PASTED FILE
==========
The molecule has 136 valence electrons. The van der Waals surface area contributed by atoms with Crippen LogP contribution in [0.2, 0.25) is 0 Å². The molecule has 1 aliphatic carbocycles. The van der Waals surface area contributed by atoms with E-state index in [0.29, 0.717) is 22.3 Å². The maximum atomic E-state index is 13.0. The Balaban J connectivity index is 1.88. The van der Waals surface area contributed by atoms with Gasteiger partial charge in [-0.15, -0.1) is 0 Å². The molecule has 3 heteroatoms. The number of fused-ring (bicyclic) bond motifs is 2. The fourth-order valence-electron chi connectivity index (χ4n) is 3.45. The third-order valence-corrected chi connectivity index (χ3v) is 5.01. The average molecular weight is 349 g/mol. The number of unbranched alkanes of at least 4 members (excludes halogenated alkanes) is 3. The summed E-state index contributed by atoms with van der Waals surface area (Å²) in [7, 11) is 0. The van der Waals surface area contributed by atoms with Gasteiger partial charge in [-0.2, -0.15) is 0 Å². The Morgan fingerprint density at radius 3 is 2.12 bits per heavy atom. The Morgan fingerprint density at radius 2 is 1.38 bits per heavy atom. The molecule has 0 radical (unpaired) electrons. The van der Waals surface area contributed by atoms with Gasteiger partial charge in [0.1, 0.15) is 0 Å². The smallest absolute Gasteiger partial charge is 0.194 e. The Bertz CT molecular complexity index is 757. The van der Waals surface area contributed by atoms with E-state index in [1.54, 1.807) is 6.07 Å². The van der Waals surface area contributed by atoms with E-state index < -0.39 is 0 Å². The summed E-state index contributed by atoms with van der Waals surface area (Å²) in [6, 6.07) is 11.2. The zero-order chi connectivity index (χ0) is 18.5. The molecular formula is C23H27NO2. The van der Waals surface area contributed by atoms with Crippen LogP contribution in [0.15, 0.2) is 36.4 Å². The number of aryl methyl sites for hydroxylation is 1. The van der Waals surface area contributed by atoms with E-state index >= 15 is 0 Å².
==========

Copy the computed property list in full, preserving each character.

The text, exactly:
The molecule has 136 valence electrons. The van der Waals surface area contributed by atoms with Crippen LogP contribution in [0.2, 0.25) is 0 Å². The molecule has 1 aliphatic carbocycles. The van der Waals surface area contributed by atoms with E-state index in [0.29, 0.717) is 22.3 Å². The maximum atomic E-state index is 13.0. The Balaban J connectivity index is 1.88. The van der Waals surface area contributed by atoms with Gasteiger partial charge in [-0.15, -0.1) is 0 Å². The molecule has 3 heteroatoms. The number of fused-ring (bicyclic) bond motifs is 2. The fourth-order valence-electron chi connectivity index (χ4n) is 3.45. The third-order valence-corrected chi connectivity index (χ3v) is 5.01. The average molecular weight is 349 g/mol. The number of unbranched alkanes of at least 4 members (excludes halogenated alkanes) is 3. The summed E-state index contributed by atoms with van der Waals surface area (Å²) in [7, 11) is 0. The van der Waals surface area contributed by atoms with Gasteiger partial charge in [-0.2, -0.15) is 0 Å². The Morgan fingerprint density at radius 3 is 2.12 bits per heavy atom. The Morgan fingerprint density at radius 2 is 1.38 bits per heavy atom. The molecule has 0 radical (unpaired) electrons. The van der Waals surface area contributed by atoms with Gasteiger partial charge in [0.1, 0.15) is 0 Å². The smallest absolute Gasteiger partial charge is 0.194 e. The Bertz CT molecular complexity index is 757. The van der Waals surface area contributed by atoms with E-state index in [1.54, 1.807) is 6.07 Å². The van der Waals surface area contributed by atoms with E-state index < -0.39 is 0 Å². The summed E-state index contributed by atoms with van der Waals surface area (Å²) in [6, 6.07) is 11.2. The zero-order chi connectivity index (χ0) is 18.5. The molecular formula is C23H27NO2. The van der Waals surface area contributed by atoms with Crippen LogP contribution in [0.15, 0.2) is 36.4 Å². The number of aryl methyl sites for hydroxylation is 1. The van der Waals surface area contributed by atoms with E-state index >= 15 is 0 Å².